Linux

Master the lesser-known CUT and DIFF Linux commands

See how you can use the CUT and DIFF commands in Linux to search and manipulate files, especially when working with scripts and batch files.

Anyone who uses Linux on a regular basis knows that there are some commands that you use more than others. As such, it’s easy to simply forget about some of the lesser-used commands. Two of these lesser-used commands include CUT and DIFF. Here’s what these commands do, along with their syntax and some practical uses for them.

The CUT command
The CUT command is used to extract specific characters or fields from a file. As I go through the CUT command’s syntax, you’ll notice that many of the command options require you to enter a list. The list includes the parameters regarding which characters to cut. A list consists of values separated either by commas or by hyphens. A comma designates individual values, while a hyphen indicates a range of values. For example, 10,20 would indicate the values 10 and 20, while 10-20 would indicate 10, 11, 12, 13, 14, 15, 16, 17, 18, 19, and 20.

The syntax for the CUT command is as follows:
CUT options [files]

Here is a list of the various options:
  • -B list or --BYTES list:This option specifies a list of positions. Only bytes within these specified positions will be copied.
  • -C list or --CHARACTERS list:This option allows you to cut the column positions identified within your list.
  • -D c or --DELIMITER c:You must use this option in conjunction with the -F option (see next item) to specify a field delimiter character. The default field delimiter character is a tab. If you use a special character, such as a space, the character must be surrounded by quotation marks.
  • -F list or --FIELDS list:This option cuts the fields identified within the list.
  • -N:The -N option tells the CUT command not to split multiple characters.
  • -S or --ONLY-DELIMITED:This command option must be used in conjunction with the -F command. This option allows you to suppress lines without delimiters.
  • --OUTPUT-DELIMITER=string: This option allows you to specify a string as the output delimiter. By default, the output delimiter is identical to the input delimiter.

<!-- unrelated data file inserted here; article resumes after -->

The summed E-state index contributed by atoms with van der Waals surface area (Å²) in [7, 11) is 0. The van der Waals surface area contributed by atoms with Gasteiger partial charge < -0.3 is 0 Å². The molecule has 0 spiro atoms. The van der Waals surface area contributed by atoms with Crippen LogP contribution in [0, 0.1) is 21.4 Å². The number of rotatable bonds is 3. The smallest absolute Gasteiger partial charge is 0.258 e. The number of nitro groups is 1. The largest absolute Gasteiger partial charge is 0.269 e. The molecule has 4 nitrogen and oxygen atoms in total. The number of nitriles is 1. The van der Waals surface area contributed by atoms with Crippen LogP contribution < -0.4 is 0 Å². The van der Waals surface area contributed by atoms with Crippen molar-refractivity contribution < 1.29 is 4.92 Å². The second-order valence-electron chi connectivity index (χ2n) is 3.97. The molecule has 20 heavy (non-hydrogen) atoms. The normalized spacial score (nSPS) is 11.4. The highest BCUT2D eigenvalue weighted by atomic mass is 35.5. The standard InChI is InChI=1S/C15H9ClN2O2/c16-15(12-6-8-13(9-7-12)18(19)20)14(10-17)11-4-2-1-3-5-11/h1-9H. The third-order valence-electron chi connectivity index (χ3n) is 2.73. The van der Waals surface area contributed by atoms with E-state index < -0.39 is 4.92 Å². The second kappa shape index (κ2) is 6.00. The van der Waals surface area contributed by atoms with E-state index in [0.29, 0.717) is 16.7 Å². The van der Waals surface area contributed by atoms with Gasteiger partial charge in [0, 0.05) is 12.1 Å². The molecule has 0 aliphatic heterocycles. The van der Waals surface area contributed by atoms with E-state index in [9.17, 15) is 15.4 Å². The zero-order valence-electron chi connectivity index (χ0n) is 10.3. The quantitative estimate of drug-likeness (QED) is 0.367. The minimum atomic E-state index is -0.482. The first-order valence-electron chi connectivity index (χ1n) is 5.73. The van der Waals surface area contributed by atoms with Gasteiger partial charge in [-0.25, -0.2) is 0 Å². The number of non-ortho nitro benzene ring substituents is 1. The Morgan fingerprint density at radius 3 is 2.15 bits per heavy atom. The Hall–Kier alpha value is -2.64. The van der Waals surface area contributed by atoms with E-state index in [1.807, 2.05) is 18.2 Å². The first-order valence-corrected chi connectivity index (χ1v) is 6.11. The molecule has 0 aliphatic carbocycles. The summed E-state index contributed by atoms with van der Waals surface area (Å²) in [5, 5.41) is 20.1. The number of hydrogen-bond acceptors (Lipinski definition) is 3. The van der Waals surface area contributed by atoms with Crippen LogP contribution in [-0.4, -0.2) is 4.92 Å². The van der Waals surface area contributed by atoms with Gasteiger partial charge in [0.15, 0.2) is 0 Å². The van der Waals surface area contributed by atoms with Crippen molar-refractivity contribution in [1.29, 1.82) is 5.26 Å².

• --HELP: This option causes the CUT command to print a help message and then exit.
  • --Version: The Version option causes the CUT command to print its version information before exiting.

Now that you know the syntax for the CUT command, let’s take a look at some examples of how you might use the command in real life. For example, using the CUT command in conjunction with the PASTE command can allow you to perform file manipulations. Suppose that you wanted to cut the fifth character from a file and paste it at the beginning of the same file. You could do so with this command:
CUT –C4 file | paste – file

Another way that you could use the CUT command is to extract the usernames and real names from the /etc/passwd file. You could do so with the following command:
Cut –d: -f1,5 /etc/passwd

The DIFF command
Simply put, the DIFF command is designed to compare two files and show how the files are different from each other. As you’ll see, DIFF is a very powerful command with a lot of options.

The syntax for the DIFF command is as follows:
DIFF [options] [diroptions] file1 file2

Here is a list of its various options:
  • -a, --TEXT: This option tells the DIFF command to treat all files as text files. This allows you to scan binary files to see if they are identical. This is a popular hacking technique, known as diffing.
  • -b, --Ignore-Space-Change: Sometimes a text file will have multiple spaces where there should be just one. This option tells the DIFF command to ignore excessive space and to treat multiple spaces as a single space.
  • -B --ignore-blank-lines: As you might have guessed, this command option tells DIFF to ignore any blank lines that occur within a file.
  • -c: The lowercase -c option tells DIFF to implement context by printing three lines around each changed line. This option can help you to spot changes more easily.
  • -C n, --context[=n]: If you use the uppercase -C option, you can tell DIFF how many lines you want to place around each changed line. The default value is three.
  • -d, --minimal: The -d option is used to speed up comparisons. It tells the DIFF command to ignore segments with numerous changes and to output a smaller set of changes.
  • -D symbol, ifdef=symbol: The -D switch is used for working with C files. This option allows you to create an output file that’s based on all input files, including #IFDEF and #IFNDEF.